Mr. Speaker, I rise in the House today to join the debate on Bill C-40, an act respecting the Rouge national urban park.
This legislation would create the first national urban park in Canada, which is a positive step forward for our national park system. Having an area of pristine wildlife so close to 20% of Canada's population will offer a great value to the entire nation.
While the proposed Rouge national urban park is not within my riding of Scarborough--Agincourt, I grew up only a few short kilometres away, and I can tell the House that the Rouge lands are truly a national treasure. I remember attending my first day camp near the metropolitan zoo in Toronto when I was about 8 or 9 years old, and in many ways this was my first exposure to the splendours of the Rouge Valley system. Because I came from an immigrant family without significant means, this was in many ways my first exposure to the outdoors.
More recently, over the past number of years I have had the pleasure of going back to the Rouge Valley as a cub pack leader and as a scout troop leader, participating in programs such as the 10,000 trees for the Rouge program and planting trees in the Rouge park to add to the wonderful biodiversity found there.
My family has taken significant advantage of the Glen Rouge campground that is run by the Toronto and Region Conservation Authority.
It is a fabulous opportunity. We have heard from colleagues on all sides of the House about the tremendous accessibility that this potential national urban park would afford to many residents within the greater Golden Horseshoe. It represents one of the last great unspoiled wildernesses and also happens to be coupled with some of the most outstanding farmland in the country. For example, my family has also had the privilege of going on a number of occasions to Whittamore's Farm. Those were opportunities to expose my family to farming culture, particularly as we enter into the fall harvest season.
Let me simply join my colleagues on all sides of the House in expressing my excitement at the potential opportunity that the creation of this new national urban park would afford to our community and to all residents within Toronto.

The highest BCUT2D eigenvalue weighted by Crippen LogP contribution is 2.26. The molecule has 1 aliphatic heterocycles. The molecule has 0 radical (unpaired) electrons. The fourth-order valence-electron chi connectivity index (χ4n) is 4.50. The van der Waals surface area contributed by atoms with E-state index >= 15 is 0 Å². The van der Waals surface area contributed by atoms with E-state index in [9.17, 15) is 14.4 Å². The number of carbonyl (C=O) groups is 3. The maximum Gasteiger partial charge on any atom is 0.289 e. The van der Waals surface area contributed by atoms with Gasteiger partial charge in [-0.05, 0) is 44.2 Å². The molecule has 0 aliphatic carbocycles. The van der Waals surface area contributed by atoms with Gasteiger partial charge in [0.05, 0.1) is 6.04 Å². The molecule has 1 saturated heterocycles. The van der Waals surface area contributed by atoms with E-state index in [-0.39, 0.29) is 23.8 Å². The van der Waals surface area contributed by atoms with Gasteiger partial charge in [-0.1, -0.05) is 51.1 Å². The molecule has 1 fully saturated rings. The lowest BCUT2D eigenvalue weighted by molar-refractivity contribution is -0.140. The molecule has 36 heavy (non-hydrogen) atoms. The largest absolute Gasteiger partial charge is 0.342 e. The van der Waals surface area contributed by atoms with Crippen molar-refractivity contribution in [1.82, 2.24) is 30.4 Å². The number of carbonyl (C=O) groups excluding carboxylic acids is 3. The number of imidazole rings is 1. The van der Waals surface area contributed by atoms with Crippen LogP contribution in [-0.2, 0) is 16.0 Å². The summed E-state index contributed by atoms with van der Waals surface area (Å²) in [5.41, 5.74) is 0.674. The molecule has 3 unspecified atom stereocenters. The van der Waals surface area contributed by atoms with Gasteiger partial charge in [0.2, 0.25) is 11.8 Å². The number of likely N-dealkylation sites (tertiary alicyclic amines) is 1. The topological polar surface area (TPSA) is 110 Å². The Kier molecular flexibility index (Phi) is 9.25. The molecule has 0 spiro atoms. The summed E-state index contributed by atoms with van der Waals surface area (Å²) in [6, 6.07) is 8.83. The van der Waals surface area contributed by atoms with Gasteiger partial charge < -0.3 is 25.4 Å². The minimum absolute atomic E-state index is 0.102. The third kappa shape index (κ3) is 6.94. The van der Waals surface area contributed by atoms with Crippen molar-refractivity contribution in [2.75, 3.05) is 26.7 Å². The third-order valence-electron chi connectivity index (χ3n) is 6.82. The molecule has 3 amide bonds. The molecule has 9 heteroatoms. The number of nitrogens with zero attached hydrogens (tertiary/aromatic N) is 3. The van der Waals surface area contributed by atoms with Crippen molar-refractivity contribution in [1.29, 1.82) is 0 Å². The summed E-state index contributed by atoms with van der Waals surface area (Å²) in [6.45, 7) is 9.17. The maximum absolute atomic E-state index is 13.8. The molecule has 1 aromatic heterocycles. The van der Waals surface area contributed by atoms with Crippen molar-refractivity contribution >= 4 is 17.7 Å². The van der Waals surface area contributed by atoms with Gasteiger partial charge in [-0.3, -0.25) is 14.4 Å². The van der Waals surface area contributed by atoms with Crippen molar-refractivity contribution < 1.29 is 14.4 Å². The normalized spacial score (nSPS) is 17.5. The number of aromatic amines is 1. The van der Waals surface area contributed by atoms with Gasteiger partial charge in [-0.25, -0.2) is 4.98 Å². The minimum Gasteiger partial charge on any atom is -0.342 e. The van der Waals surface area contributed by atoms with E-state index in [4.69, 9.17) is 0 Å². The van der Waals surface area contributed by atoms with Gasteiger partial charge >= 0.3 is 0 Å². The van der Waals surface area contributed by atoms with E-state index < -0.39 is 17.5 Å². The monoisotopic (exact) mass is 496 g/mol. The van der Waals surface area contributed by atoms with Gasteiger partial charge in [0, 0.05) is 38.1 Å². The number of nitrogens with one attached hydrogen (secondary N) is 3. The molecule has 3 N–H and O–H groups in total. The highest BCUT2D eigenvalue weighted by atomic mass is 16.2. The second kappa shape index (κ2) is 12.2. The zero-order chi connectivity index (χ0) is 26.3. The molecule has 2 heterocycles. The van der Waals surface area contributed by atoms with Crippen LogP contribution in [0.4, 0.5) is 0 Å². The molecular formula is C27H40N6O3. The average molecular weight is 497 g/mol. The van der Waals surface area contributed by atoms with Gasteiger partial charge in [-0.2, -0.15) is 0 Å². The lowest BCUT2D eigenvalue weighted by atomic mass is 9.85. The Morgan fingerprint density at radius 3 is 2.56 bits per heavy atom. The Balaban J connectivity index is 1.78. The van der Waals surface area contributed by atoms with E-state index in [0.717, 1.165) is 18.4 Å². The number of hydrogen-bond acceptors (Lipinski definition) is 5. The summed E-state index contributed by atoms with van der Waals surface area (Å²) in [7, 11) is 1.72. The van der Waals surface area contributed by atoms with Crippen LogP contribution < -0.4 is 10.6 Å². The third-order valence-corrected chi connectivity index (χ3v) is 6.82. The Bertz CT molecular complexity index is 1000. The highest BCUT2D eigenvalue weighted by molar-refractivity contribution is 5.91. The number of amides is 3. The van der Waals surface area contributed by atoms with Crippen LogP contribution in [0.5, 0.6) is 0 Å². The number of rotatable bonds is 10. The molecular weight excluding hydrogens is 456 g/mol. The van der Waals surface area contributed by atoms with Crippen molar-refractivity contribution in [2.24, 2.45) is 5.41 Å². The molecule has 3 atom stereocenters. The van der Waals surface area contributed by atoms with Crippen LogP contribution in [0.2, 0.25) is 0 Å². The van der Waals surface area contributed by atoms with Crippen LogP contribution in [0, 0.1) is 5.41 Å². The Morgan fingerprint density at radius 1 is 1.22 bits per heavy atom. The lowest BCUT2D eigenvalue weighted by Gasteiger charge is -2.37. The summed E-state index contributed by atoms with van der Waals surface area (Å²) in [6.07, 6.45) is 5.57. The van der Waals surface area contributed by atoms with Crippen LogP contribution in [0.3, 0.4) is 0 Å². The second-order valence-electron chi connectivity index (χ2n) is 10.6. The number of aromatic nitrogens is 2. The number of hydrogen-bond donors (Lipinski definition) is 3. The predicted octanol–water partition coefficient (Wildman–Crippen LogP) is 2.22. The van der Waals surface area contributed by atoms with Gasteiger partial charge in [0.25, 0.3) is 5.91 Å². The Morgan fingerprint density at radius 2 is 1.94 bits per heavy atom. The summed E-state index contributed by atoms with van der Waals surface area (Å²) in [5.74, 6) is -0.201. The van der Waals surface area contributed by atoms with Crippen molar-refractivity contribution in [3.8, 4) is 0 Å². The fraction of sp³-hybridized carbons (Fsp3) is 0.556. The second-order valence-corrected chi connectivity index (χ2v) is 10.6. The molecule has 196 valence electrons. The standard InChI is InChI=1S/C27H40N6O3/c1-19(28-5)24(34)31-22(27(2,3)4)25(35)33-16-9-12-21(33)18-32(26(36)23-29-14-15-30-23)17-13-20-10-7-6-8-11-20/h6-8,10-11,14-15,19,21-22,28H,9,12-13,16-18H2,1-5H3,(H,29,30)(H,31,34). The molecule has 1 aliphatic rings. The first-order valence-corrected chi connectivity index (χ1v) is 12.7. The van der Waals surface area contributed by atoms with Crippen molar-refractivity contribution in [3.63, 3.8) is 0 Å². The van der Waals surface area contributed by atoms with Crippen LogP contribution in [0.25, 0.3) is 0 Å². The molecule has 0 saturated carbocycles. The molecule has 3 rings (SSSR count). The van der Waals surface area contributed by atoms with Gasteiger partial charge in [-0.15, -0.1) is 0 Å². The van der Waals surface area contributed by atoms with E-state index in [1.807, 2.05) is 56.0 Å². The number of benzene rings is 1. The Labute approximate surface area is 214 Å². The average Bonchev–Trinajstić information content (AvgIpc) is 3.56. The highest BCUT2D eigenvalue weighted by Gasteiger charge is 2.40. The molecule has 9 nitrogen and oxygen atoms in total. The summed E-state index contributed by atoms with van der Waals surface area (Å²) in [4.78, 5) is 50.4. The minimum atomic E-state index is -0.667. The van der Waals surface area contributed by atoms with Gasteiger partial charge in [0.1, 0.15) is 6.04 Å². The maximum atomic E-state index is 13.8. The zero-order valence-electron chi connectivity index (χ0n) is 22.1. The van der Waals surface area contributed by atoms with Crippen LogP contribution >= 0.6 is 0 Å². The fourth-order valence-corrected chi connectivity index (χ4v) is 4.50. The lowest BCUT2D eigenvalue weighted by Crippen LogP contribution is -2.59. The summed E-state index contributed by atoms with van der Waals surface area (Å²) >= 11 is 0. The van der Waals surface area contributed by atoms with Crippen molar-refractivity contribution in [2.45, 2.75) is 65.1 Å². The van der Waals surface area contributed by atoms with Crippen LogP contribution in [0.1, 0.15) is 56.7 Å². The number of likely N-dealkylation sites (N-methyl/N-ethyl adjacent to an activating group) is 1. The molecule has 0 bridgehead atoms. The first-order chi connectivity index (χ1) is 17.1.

I am also particularly pleased to see that the government is building upon the tremendous work that has been done by the provincial government with the establishment of the Greenbelt in 2005. The Greenbelt is one of the largest and most successful areas of preserved green space in the world and serves as a showcase for what an urban green space can offer on a large and significant scale. I had the privilege of being in the legislature as a staffer at the time, and I watched this wonderful legacy unfold.
Unfortunately, at that time the Ontario Conservatives wanted to allow continued development on this precious piece of land, as we may hear from certain members in this House, so it is heartening to see support from the government in the House today and to recognize that it is indeed time to establish a national urban park. I do want to recognize the tremendous work that has been done on all sides of the House and by many stakeholders over the last 20 years, work that has led to where things sit today.
The Rouge national park would provide important connectivity with, for example, the sensitive Oak Ridges Moraine leading to the shoreline of Lake Ontario. Earlier the member for York South—Weston highlighted the importance of creating linkages and connectivities between these various important spaces.
We support this particular bill, and it appears that essentially all parties across this House will likely be supporting the bill as it moves forward at second reading. However, like most things that the government does, its efforts to create this new national urban park, at least from our perspective, fall short in some key aspects.
This park is to be created using lands currently held by the Government of Ontario. In fact, lands being held by the Government of Ontario would represent approximately two-thirds of the total park lands if and when they were transferred to federal control. However, despite the fact that intergovernmental talks have been going on for a number of years and should be a shining example of intergovernmental co-operation, sadly, we have sometimes seen strife taking place between the two orders of government.